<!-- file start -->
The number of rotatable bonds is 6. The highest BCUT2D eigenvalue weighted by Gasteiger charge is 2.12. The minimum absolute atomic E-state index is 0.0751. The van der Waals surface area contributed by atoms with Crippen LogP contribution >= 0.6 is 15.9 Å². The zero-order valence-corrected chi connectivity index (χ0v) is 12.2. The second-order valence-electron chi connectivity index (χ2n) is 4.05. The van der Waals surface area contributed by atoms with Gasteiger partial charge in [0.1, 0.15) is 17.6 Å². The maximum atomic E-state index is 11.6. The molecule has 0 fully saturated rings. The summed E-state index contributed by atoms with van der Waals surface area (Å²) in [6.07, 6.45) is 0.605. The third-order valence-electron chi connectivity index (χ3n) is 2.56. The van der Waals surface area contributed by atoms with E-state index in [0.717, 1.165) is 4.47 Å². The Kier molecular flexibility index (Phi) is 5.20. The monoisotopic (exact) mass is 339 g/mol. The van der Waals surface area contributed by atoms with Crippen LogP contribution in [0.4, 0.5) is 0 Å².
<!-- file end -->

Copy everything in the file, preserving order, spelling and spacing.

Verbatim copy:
The number of rotatable bonds is 6. The highest BCUT2D eigenvalue weighted by Gasteiger charge is 2.12. The minimum absolute atomic E-state index is 0.0751. The van der Waals surface area contributed by atoms with Crippen LogP contribution >= 0.6 is 15.9 Å². The zero-order valence-corrected chi connectivity index (χ0v) is 12.2. The second-order valence-electron chi connectivity index (χ2n) is 4.05. The van der Waals surface area contributed by atoms with Gasteiger partial charge in [0.1, 0.15) is 17.6 Å². The maximum atomic E-state index is 11.6. The molecule has 0 fully saturated rings. The summed E-state index contributed by atoms with van der Waals surface area (Å²) in [6.07, 6.45) is 0.605. The third-order valence-electron chi connectivity index (χ3n) is 2.56. The van der Waals surface area contributed by atoms with E-state index in [0.717, 1.165) is 4.47 Å². The Kier molecular flexibility index (Phi) is 5.20. The monoisotopic (exact) mass is 339 g/mol. The van der Waals surface area contributed by atoms with Crippen LogP contribution in [0.4, 0.5) is 0 Å².